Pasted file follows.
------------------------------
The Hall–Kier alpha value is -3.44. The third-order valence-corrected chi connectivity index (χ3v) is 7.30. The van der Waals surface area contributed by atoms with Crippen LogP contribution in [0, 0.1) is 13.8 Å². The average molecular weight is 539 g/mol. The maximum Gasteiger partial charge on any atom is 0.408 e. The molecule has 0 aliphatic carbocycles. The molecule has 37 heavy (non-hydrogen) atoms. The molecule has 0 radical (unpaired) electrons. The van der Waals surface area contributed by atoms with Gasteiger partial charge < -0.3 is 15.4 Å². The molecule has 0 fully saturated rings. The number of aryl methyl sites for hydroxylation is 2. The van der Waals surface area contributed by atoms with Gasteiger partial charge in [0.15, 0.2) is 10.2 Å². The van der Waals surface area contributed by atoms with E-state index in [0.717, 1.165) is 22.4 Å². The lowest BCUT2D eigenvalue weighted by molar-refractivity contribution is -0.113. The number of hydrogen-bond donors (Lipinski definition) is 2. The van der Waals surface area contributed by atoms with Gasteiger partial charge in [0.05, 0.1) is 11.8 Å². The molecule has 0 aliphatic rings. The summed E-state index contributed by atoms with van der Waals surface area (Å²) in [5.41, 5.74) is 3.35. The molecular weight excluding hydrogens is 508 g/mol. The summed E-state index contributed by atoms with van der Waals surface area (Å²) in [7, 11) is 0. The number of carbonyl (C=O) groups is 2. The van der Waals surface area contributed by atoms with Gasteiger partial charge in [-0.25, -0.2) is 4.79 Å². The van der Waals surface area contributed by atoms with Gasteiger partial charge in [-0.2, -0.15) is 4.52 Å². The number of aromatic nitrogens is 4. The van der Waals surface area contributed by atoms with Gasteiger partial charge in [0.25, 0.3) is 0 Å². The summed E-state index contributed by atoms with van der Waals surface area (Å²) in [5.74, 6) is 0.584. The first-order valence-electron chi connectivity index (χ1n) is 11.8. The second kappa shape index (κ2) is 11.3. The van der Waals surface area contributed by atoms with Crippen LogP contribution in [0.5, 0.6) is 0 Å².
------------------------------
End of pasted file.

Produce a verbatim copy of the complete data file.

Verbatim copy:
The Hall–Kier alpha value is -3.44. The third-order valence-corrected chi connectivity index (χ3v) is 7.30. The van der Waals surface area contributed by atoms with Crippen LogP contribution in [0, 0.1) is 13.8 Å². The average molecular weight is 539 g/mol. The maximum Gasteiger partial charge on any atom is 0.408 e. The molecule has 0 aliphatic carbocycles. The molecule has 37 heavy (non-hydrogen) atoms. The molecule has 0 radical (unpaired) electrons. The van der Waals surface area contributed by atoms with Gasteiger partial charge < -0.3 is 15.4 Å². The molecule has 0 fully saturated rings. The number of aryl methyl sites for hydroxylation is 2. The van der Waals surface area contributed by atoms with Gasteiger partial charge in [0.15, 0.2) is 10.2 Å². The van der Waals surface area contributed by atoms with E-state index in [0.717, 1.165) is 22.4 Å². The lowest BCUT2D eigenvalue weighted by molar-refractivity contribution is -0.113. The number of hydrogen-bond donors (Lipinski definition) is 2. The van der Waals surface area contributed by atoms with Gasteiger partial charge in [0.05, 0.1) is 11.8 Å². The molecule has 0 aliphatic rings. The summed E-state index contributed by atoms with van der Waals surface area (Å²) in [5.41, 5.74) is 3.35. The molecular weight excluding hydrogens is 508 g/mol. The summed E-state index contributed by atoms with van der Waals surface area (Å²) in [7, 11) is 0. The number of carbonyl (C=O) groups is 2. The van der Waals surface area contributed by atoms with Gasteiger partial charge in [-0.25, -0.2) is 4.79 Å². The van der Waals surface area contributed by atoms with Gasteiger partial charge in [-0.2, -0.15) is 4.52 Å². The number of aromatic nitrogens is 4. The van der Waals surface area contributed by atoms with Gasteiger partial charge in [0.25, 0.3) is 0 Å². The summed E-state index contributed by atoms with van der Waals surface area (Å²) in [5.74, 6) is 0.584. The first-order valence-electron chi connectivity index (χ1n) is 11.8. The second kappa shape index (κ2) is 11.3. The van der Waals surface area contributed by atoms with Crippen LogP contribution in [0.5, 0.6) is 0 Å².